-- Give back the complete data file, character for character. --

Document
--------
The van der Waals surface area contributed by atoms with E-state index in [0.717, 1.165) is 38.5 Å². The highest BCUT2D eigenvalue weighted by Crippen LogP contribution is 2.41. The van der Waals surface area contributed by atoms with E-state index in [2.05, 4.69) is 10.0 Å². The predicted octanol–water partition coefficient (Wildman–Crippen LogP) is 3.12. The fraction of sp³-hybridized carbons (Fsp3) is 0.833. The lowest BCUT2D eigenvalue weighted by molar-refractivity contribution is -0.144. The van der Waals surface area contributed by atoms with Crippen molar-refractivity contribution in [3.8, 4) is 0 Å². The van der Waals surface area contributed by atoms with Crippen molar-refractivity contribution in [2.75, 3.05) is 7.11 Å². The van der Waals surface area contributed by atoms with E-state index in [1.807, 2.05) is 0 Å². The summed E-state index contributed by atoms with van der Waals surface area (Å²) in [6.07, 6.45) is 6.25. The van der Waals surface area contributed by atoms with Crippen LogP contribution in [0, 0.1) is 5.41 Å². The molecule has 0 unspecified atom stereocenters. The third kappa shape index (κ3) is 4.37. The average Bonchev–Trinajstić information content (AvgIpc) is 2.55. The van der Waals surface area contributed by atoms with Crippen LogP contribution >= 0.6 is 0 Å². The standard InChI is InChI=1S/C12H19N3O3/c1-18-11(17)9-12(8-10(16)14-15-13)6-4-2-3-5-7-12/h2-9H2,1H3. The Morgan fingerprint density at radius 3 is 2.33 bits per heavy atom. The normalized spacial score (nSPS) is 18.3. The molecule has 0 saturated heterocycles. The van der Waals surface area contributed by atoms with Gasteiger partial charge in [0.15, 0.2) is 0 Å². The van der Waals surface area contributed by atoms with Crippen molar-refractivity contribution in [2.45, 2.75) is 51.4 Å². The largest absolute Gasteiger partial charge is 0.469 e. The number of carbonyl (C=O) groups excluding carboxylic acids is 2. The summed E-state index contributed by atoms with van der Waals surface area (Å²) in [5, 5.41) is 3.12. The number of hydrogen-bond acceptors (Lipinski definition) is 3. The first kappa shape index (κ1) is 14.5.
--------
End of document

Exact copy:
The van der Waals surface area contributed by atoms with E-state index in [0.717, 1.165) is 38.5 Å². The highest BCUT2D eigenvalue weighted by Crippen LogP contribution is 2.41. The van der Waals surface area contributed by atoms with E-state index in [2.05, 4.69) is 10.0 Å². The predicted octanol–water partition coefficient (Wildman–Crippen LogP) is 3.12. The fraction of sp³-hybridized carbons (Fsp3) is 0.833. The lowest BCUT2D eigenvalue weighted by molar-refractivity contribution is -0.144. The van der Waals surface area contributed by atoms with Crippen molar-refractivity contribution in [3.8, 4) is 0 Å². The van der Waals surface area contributed by atoms with Crippen molar-refractivity contribution in [2.75, 3.05) is 7.11 Å². The van der Waals surface area contributed by atoms with E-state index in [1.807, 2.05) is 0 Å². The summed E-state index contributed by atoms with van der Waals surface area (Å²) in [6.07, 6.45) is 6.25. The van der Waals surface area contributed by atoms with Crippen LogP contribution in [0, 0.1) is 5.41 Å². The molecule has 0 unspecified atom stereocenters. The third kappa shape index (κ3) is 4.37. The average Bonchev–Trinajstić information content (AvgIpc) is 2.55. The van der Waals surface area contributed by atoms with Crippen LogP contribution >= 0.6 is 0 Å². The standard InChI is InChI=1S/C12H19N3O3/c1-18-11(17)9-12(8-10(16)14-15-13)6-4-2-3-5-7-12/h2-9H2,1H3. The Morgan fingerprint density at radius 3 is 2.33 bits per heavy atom. The normalized spacial score (nSPS) is 18.3. The molecule has 0 saturated heterocycles. The van der Waals surface area contributed by atoms with Gasteiger partial charge in [0.15, 0.2) is 0 Å². The van der Waals surface area contributed by atoms with Crippen molar-refractivity contribution in [2.45, 2.75) is 51.4 Å². The largest absolute Gasteiger partial charge is 0.469 e. The number of carbonyl (C=O) groups excluding carboxylic acids is 2. The summed E-state index contributed by atoms with van der Waals surface area (Å²) in [5, 5.41) is 3.12. The number of hydrogen-bond acceptors (Lipinski definition) is 3. The first kappa shape index (κ1) is 14.5.